My server hosts several mail domains (including my own one – vdachev.net) and is also a secondary mail exchanger for others. In an effort to reduce the spam traffic sent to and passing through my server I strenghtened the anti-spam policy of my servers. I’ve also moved many mail domains to Google Apps as it turned out to be a great solution and deals pretty well with spam.
There were a few things that I paid attention to:
- Spammers predominantly use secondary mail exchangers. Quote clever decision – secondary mail exchangers often have no way to check if a mailbox is not available or not and accept the e-mail for delivery. They usually don’t do the spam filtering as it is often a local delivery task so it’s not their job. What I mean… spam is more likely to be accepted by a secondary mail exchanger. Even if a message gets bounced by the primary mail exchanger it is not of importance to the spammer;
- In my setup I had disabled DNS blacklist checks in Postfix as SpamAssassin did them. However my SpamAssassin marks unsolicited e-mails as spam but lets them pass through. So blacklisted senders were able to send spam to domains I relay for instead of being sent a “554 Transaction failed.” error code. That’s why I added DNS blacklist checks in Postfix itself (a main.cf snippet below);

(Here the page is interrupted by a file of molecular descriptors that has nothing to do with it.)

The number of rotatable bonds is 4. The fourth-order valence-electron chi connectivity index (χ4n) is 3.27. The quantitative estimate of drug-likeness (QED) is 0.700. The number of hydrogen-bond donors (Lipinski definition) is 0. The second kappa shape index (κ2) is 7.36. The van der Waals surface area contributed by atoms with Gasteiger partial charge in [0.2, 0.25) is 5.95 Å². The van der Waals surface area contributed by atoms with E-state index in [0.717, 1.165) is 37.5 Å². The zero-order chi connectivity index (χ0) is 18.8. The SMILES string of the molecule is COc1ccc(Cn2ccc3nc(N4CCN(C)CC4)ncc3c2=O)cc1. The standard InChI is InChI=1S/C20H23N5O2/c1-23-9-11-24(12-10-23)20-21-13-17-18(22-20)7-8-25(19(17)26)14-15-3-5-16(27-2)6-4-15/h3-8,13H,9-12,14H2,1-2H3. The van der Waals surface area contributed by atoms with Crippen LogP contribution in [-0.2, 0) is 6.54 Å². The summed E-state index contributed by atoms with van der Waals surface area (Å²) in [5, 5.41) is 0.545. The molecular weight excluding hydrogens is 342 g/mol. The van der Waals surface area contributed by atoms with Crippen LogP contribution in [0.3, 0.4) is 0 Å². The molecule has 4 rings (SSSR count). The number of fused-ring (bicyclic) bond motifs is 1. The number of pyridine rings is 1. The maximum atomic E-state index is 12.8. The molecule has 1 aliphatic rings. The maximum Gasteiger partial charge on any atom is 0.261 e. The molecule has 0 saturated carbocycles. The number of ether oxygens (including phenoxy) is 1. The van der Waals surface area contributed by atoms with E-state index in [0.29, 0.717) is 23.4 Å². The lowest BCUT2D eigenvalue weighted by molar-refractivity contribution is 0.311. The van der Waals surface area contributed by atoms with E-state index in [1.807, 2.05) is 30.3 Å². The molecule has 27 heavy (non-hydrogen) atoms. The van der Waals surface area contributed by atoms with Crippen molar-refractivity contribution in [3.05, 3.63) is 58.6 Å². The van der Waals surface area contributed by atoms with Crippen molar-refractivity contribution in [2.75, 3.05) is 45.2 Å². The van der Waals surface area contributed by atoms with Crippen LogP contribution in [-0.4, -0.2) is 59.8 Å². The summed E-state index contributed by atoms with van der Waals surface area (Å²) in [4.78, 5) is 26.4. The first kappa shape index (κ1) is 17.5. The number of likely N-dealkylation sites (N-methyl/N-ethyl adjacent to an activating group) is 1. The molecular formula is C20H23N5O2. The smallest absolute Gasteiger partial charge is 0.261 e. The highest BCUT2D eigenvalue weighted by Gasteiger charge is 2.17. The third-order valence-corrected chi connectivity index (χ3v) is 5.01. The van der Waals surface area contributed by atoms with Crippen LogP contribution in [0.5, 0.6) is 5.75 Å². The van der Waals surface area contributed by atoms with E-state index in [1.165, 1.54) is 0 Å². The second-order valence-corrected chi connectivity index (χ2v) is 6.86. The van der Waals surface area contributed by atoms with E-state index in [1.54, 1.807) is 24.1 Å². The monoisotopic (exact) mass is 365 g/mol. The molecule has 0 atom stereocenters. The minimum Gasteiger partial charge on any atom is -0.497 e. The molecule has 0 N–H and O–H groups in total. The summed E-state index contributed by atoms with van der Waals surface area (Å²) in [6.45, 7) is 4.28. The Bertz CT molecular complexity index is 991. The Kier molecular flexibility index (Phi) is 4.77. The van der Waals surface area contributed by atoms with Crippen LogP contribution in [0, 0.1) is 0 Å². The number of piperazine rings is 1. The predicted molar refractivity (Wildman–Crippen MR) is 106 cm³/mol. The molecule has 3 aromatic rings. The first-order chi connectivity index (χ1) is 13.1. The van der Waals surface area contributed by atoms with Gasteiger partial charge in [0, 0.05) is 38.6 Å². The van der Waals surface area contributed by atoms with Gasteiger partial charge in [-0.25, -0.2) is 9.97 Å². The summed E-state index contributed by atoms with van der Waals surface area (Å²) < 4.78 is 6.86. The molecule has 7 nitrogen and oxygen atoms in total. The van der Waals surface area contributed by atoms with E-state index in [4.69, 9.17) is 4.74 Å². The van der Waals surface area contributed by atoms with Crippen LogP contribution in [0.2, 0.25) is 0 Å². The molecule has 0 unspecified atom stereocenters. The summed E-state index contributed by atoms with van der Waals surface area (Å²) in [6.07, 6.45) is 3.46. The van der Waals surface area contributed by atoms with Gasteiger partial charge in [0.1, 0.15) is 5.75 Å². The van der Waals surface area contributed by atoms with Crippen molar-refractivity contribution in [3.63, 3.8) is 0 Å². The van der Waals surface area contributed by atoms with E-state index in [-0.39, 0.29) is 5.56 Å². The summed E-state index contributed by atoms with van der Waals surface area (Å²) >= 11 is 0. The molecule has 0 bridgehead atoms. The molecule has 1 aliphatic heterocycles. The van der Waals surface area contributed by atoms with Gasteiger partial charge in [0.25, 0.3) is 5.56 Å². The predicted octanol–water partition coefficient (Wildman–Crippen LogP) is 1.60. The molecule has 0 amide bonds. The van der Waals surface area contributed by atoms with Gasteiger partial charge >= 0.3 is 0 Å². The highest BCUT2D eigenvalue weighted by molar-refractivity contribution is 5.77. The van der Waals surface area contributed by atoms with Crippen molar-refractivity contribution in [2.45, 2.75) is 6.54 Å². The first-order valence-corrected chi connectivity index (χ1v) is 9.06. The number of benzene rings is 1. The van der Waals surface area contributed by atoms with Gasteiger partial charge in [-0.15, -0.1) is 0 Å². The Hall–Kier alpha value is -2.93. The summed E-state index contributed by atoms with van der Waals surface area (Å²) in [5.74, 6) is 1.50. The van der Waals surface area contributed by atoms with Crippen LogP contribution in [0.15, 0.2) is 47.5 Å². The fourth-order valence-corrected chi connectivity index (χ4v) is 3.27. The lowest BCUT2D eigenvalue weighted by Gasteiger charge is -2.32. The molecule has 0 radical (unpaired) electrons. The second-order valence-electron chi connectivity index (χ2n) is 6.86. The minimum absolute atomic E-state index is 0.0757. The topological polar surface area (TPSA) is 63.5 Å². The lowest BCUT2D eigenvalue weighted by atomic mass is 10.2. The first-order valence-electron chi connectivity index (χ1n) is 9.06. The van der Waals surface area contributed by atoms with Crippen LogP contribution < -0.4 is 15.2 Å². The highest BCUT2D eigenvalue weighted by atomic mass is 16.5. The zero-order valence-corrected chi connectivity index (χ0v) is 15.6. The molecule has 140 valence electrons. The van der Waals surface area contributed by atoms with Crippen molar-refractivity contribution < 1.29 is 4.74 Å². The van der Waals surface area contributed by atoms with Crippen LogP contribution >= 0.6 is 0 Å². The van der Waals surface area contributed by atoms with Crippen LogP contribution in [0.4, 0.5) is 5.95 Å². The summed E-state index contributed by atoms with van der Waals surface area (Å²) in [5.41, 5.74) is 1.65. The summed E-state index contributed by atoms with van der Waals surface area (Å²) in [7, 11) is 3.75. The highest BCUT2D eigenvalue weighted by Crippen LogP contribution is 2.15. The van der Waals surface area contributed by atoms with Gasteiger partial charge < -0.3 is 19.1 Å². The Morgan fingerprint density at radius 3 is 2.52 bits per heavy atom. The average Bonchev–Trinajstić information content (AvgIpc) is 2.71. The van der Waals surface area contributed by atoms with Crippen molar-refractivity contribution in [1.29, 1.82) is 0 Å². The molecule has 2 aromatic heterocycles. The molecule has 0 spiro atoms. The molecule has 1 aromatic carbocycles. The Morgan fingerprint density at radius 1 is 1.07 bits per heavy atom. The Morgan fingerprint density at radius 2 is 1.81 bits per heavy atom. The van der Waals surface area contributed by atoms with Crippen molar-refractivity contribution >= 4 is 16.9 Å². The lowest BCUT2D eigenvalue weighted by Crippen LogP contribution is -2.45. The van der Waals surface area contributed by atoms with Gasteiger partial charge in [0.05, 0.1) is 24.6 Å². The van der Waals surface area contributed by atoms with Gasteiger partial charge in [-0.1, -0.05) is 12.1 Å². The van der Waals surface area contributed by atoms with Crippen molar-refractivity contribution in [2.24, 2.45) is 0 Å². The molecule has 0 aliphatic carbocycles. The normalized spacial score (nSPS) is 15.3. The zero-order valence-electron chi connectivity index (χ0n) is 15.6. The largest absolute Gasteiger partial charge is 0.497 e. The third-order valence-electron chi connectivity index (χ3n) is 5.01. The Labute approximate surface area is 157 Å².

- A few weeks after moving a domain to Google Apps and changing the MX records accordingly I still have receive spam relayed through my servers for this domain. I intentionally didn’t remove the domain from the list of domains I relay for because I don’t want a mail to be lost because of unexpired DNS entries. It seems spammers are aware of such techniques and save old MX records. Fine! I removed the obsolete domains out of my relay list…
- … but the last one presupposes there are system that keeps sending spam for a very long period of time (a few weeks!). If they are hacked why the f*ck their administrators get paid for?! If not, it’s intentional… and their ISPs obviously support spam. I suppose it’s the latter and that’s why wide ranges are blacklisted. Hah! And that’s why my mail queue has almost no requests in it after the change in Postfix.
For those of you interested in the Postfix setting (or just the DNS blacklist I use) here is what my “smtpd_recipient_restrictions” option in main.cf looks like: